My crash course in movie casting came when I was in my second semester of film school at USC.
I needed an actor for a 16mm black-and-white short film my friend and colleague Curtis Linton were working on, a predictably bizarre opus my brother and I had written called Be Nice. Conceptualized as a treatise on the value of human kindness in the world, this was to be a five-minute non-dialogue project that would be half Terrence Malick’s The Thin Red Line and half MTV’s Sifl & Olly.
Oh, did I not mention it was a sock puppet movie?
Among the sock-people, there was a sole human called for in the script, and our teacher suggested we put an ad in Backstage West describing the film and what would be involved in making it. I tried my best to make our esoteric sock puppet peace fable sound as palatable as possible, and paid the nominal fee to submit the ad. I can’t recall the exact terms I used, but I definitely mentioned that it was no pay, there’d be no dialogue (a big sticking point in the class), and that instead of shooting intensely over a Saturday or two, we’d have to stretch out production for probably six weekends. Basically, I’d pay for pizza for this actor and my posse of fellow film students who’d be helping shoot, and that’d be it.
After a few days, in a surreal postal avalanche, headshots came streaming in. I got at least 75 photos and resumes of up-and-coming actors in my mailbox, and for a week, they kept coming. As a filmmaker, one of the most valuable things to have in your arsenal is a wide array of options, but after sifting through hundreds of photographs of smiling hopefuls, I felt more than a little overwhelmed. I ended up hiring a wonderful actor named Ronnie Steadman, who’d go on to get featured work on Lie to Me and Bones, but I knew from that experience that cold-call ads were not going to be a preferred starting-off point for any of my future films.
I set up a meeting with this woman Shawn had recommended at Bella Bru Coffee & Tea in El Dorado Hills as a formality (I didn’t want to offend any of my fresh new actors), and barely had a chance to wad up the Sacramento Bee ad application before ordering my first cup of coffee. Katherine Fullenlove was friendly and professional all the way as we introduced ourselves, but I immediately recognized that she had the unhinged latent spitfire quality that was so innate to Mary Ann’s character. In Better Than Crazy, Mary Ann is marginalized as Dave’s girlfriend and not, as Robert says late in the picture, “a real cousin”, and I wanted her to not take the bait with this passive shaming. Mary Ann wasn’t aggressive, necessarily, but she had to be able to both roll with the punches and throw back at these cousins what they forced onto her.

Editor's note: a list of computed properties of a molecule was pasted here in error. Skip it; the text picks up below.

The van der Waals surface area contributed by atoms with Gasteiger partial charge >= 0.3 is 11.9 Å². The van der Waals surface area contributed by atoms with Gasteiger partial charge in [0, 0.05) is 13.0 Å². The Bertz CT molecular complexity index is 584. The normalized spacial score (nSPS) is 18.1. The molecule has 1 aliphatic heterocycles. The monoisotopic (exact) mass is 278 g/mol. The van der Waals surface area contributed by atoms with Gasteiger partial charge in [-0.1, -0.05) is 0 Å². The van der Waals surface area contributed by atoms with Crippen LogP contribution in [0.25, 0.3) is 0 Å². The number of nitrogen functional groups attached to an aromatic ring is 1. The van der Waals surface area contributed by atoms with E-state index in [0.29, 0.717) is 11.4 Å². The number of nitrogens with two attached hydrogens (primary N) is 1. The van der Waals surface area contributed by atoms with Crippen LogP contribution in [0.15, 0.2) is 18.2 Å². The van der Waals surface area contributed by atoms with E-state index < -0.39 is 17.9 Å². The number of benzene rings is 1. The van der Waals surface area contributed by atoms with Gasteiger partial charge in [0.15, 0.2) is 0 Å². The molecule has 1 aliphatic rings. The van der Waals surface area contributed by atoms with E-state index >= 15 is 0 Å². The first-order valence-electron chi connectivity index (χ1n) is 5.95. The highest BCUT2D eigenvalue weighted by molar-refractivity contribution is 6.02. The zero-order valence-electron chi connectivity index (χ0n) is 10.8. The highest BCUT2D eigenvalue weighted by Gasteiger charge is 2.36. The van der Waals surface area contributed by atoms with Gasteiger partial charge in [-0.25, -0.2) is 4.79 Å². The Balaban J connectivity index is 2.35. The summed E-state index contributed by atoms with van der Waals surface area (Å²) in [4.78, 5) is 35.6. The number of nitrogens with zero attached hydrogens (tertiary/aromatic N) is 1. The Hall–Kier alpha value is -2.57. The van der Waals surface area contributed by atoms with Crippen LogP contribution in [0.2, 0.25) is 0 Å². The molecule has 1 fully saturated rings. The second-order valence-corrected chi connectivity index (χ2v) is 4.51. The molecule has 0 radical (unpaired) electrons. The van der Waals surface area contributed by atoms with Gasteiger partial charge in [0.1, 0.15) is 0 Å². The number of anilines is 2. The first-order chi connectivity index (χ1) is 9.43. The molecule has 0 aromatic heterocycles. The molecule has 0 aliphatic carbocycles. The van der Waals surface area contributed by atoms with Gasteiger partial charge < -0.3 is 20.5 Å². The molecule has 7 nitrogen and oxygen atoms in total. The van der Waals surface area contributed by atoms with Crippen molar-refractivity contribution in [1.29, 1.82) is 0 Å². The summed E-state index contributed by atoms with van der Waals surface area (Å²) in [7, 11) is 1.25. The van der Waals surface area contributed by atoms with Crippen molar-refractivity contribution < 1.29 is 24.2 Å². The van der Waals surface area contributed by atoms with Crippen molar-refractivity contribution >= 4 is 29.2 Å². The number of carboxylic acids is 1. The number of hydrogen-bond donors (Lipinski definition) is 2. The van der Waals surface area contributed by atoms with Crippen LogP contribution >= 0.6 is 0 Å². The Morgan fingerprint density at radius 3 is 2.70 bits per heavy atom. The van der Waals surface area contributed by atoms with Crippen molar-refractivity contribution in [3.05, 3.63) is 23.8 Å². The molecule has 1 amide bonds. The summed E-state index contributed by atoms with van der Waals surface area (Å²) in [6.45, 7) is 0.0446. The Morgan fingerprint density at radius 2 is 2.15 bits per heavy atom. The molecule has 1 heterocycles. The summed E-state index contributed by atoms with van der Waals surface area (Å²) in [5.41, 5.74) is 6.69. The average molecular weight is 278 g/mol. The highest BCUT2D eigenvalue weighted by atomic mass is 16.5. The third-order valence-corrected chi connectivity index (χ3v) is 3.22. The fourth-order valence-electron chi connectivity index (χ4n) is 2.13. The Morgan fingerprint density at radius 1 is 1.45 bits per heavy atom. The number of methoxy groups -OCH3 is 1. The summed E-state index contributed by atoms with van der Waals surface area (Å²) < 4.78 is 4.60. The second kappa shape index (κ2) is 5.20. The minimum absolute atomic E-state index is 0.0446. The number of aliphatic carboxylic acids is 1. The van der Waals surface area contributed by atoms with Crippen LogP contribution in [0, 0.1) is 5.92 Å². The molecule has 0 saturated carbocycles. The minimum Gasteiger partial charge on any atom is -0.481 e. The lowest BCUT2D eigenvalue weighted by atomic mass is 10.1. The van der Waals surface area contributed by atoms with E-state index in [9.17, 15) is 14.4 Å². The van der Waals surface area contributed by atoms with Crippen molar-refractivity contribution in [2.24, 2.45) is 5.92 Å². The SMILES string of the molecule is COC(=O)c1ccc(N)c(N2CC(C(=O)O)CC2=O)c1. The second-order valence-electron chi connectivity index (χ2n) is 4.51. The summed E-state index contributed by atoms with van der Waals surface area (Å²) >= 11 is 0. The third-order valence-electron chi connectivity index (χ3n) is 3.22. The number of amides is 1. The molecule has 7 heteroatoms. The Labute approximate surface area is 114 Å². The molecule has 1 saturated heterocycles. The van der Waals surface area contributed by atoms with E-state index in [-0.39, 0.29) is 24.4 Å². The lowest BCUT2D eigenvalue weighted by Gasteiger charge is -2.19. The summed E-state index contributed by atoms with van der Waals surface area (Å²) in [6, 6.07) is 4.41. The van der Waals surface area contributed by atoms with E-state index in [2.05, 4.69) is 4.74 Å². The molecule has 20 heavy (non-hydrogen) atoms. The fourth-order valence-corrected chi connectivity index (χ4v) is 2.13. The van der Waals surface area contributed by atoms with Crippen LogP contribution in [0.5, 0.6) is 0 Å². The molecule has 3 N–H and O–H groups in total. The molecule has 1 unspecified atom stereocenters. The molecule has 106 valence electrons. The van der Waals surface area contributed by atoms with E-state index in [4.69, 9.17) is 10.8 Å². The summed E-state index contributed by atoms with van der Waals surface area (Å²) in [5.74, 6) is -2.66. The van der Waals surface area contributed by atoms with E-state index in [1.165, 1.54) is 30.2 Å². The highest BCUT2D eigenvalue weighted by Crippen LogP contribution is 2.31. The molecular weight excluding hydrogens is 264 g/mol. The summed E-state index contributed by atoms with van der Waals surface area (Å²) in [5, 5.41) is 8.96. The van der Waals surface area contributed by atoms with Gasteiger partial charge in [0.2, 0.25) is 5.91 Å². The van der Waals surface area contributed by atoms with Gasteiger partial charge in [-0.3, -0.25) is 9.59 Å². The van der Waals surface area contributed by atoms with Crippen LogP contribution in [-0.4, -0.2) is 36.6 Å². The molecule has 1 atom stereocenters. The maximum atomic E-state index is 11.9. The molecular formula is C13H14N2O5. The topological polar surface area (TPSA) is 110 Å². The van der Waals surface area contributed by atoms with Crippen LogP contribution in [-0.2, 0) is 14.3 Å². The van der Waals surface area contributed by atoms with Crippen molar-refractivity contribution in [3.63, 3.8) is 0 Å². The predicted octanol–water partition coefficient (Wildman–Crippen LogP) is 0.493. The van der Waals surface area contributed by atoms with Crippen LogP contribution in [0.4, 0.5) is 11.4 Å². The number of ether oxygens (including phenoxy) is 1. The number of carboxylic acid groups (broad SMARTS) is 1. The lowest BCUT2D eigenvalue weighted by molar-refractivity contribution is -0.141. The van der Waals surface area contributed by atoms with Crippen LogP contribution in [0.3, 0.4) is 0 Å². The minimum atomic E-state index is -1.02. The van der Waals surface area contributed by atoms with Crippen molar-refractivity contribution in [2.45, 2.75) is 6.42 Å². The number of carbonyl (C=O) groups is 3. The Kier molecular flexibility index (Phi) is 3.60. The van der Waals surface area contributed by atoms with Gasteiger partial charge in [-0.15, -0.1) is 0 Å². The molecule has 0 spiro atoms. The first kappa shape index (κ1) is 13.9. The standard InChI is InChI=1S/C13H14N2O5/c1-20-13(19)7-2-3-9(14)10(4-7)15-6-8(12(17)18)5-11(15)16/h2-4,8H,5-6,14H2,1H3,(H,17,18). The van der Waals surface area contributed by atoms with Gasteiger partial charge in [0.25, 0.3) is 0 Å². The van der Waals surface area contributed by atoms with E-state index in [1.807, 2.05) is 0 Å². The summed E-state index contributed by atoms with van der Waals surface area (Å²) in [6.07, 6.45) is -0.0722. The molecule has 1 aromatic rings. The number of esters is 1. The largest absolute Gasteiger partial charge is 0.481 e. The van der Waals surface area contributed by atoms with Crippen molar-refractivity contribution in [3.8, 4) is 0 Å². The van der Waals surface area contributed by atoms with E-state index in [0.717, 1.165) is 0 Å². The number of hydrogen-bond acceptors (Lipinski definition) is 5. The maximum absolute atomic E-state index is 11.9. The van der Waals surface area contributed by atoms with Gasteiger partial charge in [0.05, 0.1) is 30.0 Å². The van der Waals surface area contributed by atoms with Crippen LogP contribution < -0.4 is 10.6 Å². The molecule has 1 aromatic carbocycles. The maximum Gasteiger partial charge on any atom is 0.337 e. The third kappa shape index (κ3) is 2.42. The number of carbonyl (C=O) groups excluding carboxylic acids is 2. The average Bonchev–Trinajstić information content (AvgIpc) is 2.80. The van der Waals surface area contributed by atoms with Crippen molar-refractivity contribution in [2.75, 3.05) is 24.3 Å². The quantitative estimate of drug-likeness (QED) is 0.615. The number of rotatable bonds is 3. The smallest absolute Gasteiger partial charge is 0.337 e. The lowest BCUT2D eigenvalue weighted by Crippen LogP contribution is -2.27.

The relief that washed over me that morning made me rush through our meeting, to be perfectly honest, because now that I had my last major cast member in place, there were twenty other tasks I needed to tend to. I told Katherine the role was hers if she wanted it. She did, and that was that.
On set, Katherine was more open and accommodating than I had expected, and I had hoped for quite a bit. It took a couple takes of those first few shots to loosen her up a little, but at one point, either Aaron or Nick make a crack about Shawn not being there (he was sick as a dog for our first two days of production – more on that later), and Katherine lost it. We even used this rollicking moment in the final film because it was too juicy to ignore: she laughed so hard that as Katherine snorts and falls back in her chair, you can actually hear Amy say, “Help her!”
Working with Katherine through the rest of production was a snap, though as it was structured, she only was on set for 2/3 of the film. My favorite moments with her, though, came during our ADR (Automated Dialogue Replacement) session a few months after we’d wrapped. She had moved to San, so I had to bring our entire recording apparatus to her, rather than have her come to what we called ‘The Laboratory’ in San Francisco. On a nondescript weekday, I set up shop in a spare room in her house and we re-recorded some dialogue that hadn’t been captured perfectly on set.
It was thrilling watching her get back into the groove of that character. The goal of good ADR is that it shouldn’t be distracting at all – it should seem like any other piece of dialogue in the movie – and Katherine delivered on that. I took too many takes of everything (as usual), but even so, we were able to finish up early and enjoy a long dinner together afterward, talking shop and sharing war stories about other projects and various artistic hopes and dreams. It was so easy I have trouble considering it ‘work’.
I’d like to let the work speak for itself, so I hesitate to expand on what it is that Katherine Fullenlove brought to Better Than Crazy, but each time I’ve sat through it, I’m impressed in a different way just how mercurial and earnest she seems on screen. As we get closer to our release, I’m excited that I’ll have an opportunity to see her again soon.
I can’t wait to remind her just how big a Katherine Fullenlove fan I am.
– Mike Restaino, writer/director of Better Than Crazy